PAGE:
The fish were fed 3 to 5 times per week by hand until I purchased an automatic feeder. The automatic feeder is the way to go if you do not live on the farm. It allows for multiple feedings per day, which will increase the efficiency of the fish production. Partial ice cover during times of cold temperatures does not allow for automatic feeding in the winter without an aerator to keep the water from freezing on the surface. Eight pounds of minnows were added in April 2000 to the ponds to supply a natural food source along with fish food because some of the fish would not eat the fish food. This should help increase fish growth as well. The smallmouth bass will need supplemental minnow stocking each year until they are restocked into another pond unless baitfish such as bluegill are introduced.
The Rainbow Trout grew from an average size of 8 inches when stocked to an average size of 15 inches in one year. This is about the right size for retail sale. Some of my fee hunting customers caught Rainbow Trout when they were not hunting. This added to their overall positive experience! If I had purchased the automatic feeder earlier I am convinced they would have grown even more with a daily feeding schedule.
The Smallmouth Bass have grown from an average size of 4 inches to an average size of 8 inches in one year. Stocking minnows earlier would have allowed them to grow faster the first year. The Smallmouth do not readily eat the fish food like the supplier had said they would. I feel they need minnows in addition to the fish food. No death loss has been observed from the Smallmouth Bass although a 1 to 2 percent loss was observed from the Rainbow Trout (which resulted from fish activity).
I have noticed blue herron around the ponds and believe they have taken some fish but have no evidence of it. I had anticipated this to be a potential problem so the sides of the pond were dug at a steeper grade to reduce the amount of shallow water available for fish feeding birds to wade in while feeding.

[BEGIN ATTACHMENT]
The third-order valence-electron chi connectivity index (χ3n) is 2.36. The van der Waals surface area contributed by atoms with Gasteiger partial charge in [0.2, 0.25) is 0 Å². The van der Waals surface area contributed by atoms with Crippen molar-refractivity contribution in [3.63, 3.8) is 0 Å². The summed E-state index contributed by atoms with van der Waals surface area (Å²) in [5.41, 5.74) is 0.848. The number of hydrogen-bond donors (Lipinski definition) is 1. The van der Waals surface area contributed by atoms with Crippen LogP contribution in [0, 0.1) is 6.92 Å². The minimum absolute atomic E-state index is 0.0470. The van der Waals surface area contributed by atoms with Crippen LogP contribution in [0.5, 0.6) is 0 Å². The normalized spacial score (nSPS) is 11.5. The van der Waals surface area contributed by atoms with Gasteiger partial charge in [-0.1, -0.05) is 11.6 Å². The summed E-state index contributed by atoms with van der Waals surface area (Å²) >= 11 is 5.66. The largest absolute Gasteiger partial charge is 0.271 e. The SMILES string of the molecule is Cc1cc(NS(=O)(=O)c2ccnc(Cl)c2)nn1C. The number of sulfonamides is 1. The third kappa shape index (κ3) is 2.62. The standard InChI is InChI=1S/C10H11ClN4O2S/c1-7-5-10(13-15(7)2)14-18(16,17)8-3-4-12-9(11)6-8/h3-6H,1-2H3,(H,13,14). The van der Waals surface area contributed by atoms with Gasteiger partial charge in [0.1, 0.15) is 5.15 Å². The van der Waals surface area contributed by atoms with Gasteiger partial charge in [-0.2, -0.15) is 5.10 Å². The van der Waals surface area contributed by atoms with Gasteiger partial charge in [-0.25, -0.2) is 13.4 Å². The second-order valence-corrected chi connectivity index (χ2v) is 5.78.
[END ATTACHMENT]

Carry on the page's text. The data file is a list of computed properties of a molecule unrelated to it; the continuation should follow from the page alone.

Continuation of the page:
A small scale operation is viable at this size for selected markets, specifically for on farm recreational and fee fishing and for personal use but would not be viable for most markets because of the limited volume of fish produced. Also in Illinois retail sale of dressed fish requires a permit. I intend to continue raising fish in my spring fed ponds. It is a nice complement to my other on farm fee hunting and agritourism activities, which include 4-H wheeling and camping.
Start up cost may be prohibitive for some farmers to get into aquaculture at this scale but for my operation it provides another recreational experience for my family and paying customers.
A field day was held on September 5, 2000 at the farm. Attendance was not as high as expected. Only 36 people attended. Feedback during and after the field day revealed the day following the holiday was a bad choice because of family commitments by several sustainable farmers who had planned to attend. Enterprises discussed during the day included Rainbow Trout and Smallmouth Bass aquaculture, fee hunting Whitetail Deer and Turkeys, grape production and vineyard Management, forestry management for timber, medicinal-mushrooms-ginseng production, honey bees, carbon sequestration and conservation program opportunities. The SARE and Illinois Sustainable Agriculture Grant Program were also highlighted.
Information about the field day was distributed through the area Soil and Water Conservation Districts, Cooperative Extension Service Office, Farm Bureau, USDA Natural Resources Conservation Service (NRCS) and Resource Conservation and Development (RC&D). local newspapers and radio were utilized to promote the field day and we received very good coverage. Members of the organizations listed above gave many of the presentations during the field day. All of the presentations given during the field day were video taped and I hope to make them available at a later date even though this was not part of the original grant.
Results of the project were made available at the field day, as well as additional information and fact sheets about various sustainable ag systems.